Land holding records and maps in BD scanned – digitised

Land holding records and maps in BD scanned – digitised

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Dhaka, Oct 8 – As part of digitising the country’s land management, some 65 lakh bhumi khatians (records of land rights) have been scanned and indexed into a computerised system. 65 lakh khatians, 18,500 map-sheets scanned and indexed into the computer.Under the ‘Digital Land Management’ project that ended in June last beginning in July 2011, the scanning and indexing of 18,500 map-sheets have also been completed, according to an official document.
The government had taken the project to remove hassles and complexities in land registration, transfer and land-related issues. “We’ve completed the mammoth task and this will give the country’s land management system a big leap,” a senior Land Ministry official told UNB.
The official document says the refurbishment job, including civil and electrical, of 53 District and Upazila offices under the project has already been completed. Furniture has been procured for these offices and fire extinguishing equipment installed.
Civil works for constructing a central data centre in the Land Record and Survey Department has been finished and necessary equipment have been installed.
A disaster recovery centre has been installed at the University Grants Commission (UGC) in the city’s Agargaon area under the management of Bangladesh Computer Council (BCC).
The document also mentioned that the work on 20 Upazila Land Information and Service Centres has already started and consultants have been appointed to run those.
On completion of the project, the Land Ministry has taken another project titled, ‘Land Management Automation’ and it was sent to the Planning Commission for approval, said the ministry official.
After having the Planning Commission’s nod, the land management system of the whole country will be done in a computerised system through implementation of the project, according to another official document.
Besides, the document says, a pilot project, ‘Strengthening Access to Land and Property Rights to All Citizens of Bangladesh’, is going on in this regard.
Under the pilot project, AC (Land) office, sub-registry office, settlement office, and two union land offices of Monirampur Upazila in Jessore district have installed ‘Integrated Digital and Land Record System’ software to bring the land management system under the computerised system.
Once the system is automated, landowners or buyers will not need to visit over 10 government offices for documents. All the documents will be uploaded to a database, to which the government officials and people, in some cases, will have the access.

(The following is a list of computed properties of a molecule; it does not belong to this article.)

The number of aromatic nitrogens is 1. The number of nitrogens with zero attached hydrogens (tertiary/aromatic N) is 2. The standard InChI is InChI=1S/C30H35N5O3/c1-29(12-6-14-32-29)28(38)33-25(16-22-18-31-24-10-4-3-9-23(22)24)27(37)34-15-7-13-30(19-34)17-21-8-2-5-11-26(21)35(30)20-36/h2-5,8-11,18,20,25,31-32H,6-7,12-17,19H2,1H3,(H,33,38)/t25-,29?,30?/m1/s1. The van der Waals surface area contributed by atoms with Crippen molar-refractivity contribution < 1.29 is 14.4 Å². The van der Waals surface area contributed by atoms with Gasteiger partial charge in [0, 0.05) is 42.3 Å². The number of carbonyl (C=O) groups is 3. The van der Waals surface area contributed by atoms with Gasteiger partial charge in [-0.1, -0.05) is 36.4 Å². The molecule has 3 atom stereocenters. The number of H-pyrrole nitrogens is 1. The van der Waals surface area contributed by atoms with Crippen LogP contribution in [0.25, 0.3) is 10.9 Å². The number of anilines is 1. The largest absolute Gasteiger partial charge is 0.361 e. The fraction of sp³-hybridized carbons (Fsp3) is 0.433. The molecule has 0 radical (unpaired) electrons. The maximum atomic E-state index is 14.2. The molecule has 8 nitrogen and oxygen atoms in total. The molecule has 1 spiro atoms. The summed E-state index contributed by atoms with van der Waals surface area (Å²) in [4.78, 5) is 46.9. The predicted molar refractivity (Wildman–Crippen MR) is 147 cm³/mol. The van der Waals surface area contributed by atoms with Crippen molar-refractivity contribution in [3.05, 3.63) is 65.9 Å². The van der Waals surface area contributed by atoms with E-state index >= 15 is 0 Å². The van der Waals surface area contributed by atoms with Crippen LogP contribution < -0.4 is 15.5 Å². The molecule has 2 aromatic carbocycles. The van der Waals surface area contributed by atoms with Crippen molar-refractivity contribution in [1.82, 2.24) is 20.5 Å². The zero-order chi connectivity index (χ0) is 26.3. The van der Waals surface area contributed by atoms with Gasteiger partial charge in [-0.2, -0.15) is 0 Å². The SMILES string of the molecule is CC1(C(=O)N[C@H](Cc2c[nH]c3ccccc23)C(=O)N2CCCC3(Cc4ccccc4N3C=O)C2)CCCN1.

Through this project, a plan has been taken to simplify the land management through countrywide land mutation, collection of land development tax, Khas land and sairat mohal (water bodies) management, office and finance-management.
The government also has a plan to resolve the problems of land management through the digital system. To this end, three projects have been taken so far.
The projects are — Strengthening governance management project (Component- B: Digital Land Management System), Digital land record, survey and maintenance project, and National land zoning project.
Once the land digitisation projects are completed, the government officials sitting at their offices will be able to see any transformation of land, including infrastructure and ownership.
Bangladesh’s land management has been divided in terms of authorisation, which remains a problem. The Land Ministry looks after the survey and record issues, while the Law Ministry handles the registration process.
As per the National Land Zoning Project, Bangladesh has a total land surface of 12.31 million hectares, of which presently 7.85 million hectares are under agriculture. It accommodates over 152.25 million people. This amounts to an average of 27 percentile of land and 17 percentile of cultivable land per head.
Besides, due to population growth, this share of land per capita is shrinking every year making the resource base for agriculture, forest and wetlands more vulnerable and marginalised. For example, in 1983-84, there were 20.0 million acres of total cultivable land, which dropped to 17.5 million acres in 1997.
There are many driving forces compelling people in Bangladesh to overexploit the natural resources like land. The main ones are the poverty with rapid population growth, improper land use and ineffective implementation of existing laws and guidelines.
Competition for diverse uses of land resources, the tremendous increase in population, natural and manmade hazards, economic opportunities and ecological hotspots call for distinctive and sustainable land management arrangements through the development of Land Use Based Zoning in the country.
The government realises this need and formulates more policies, strategies and planning documents making special reference to different land issues and its integrated management, the document mentions. – UNB

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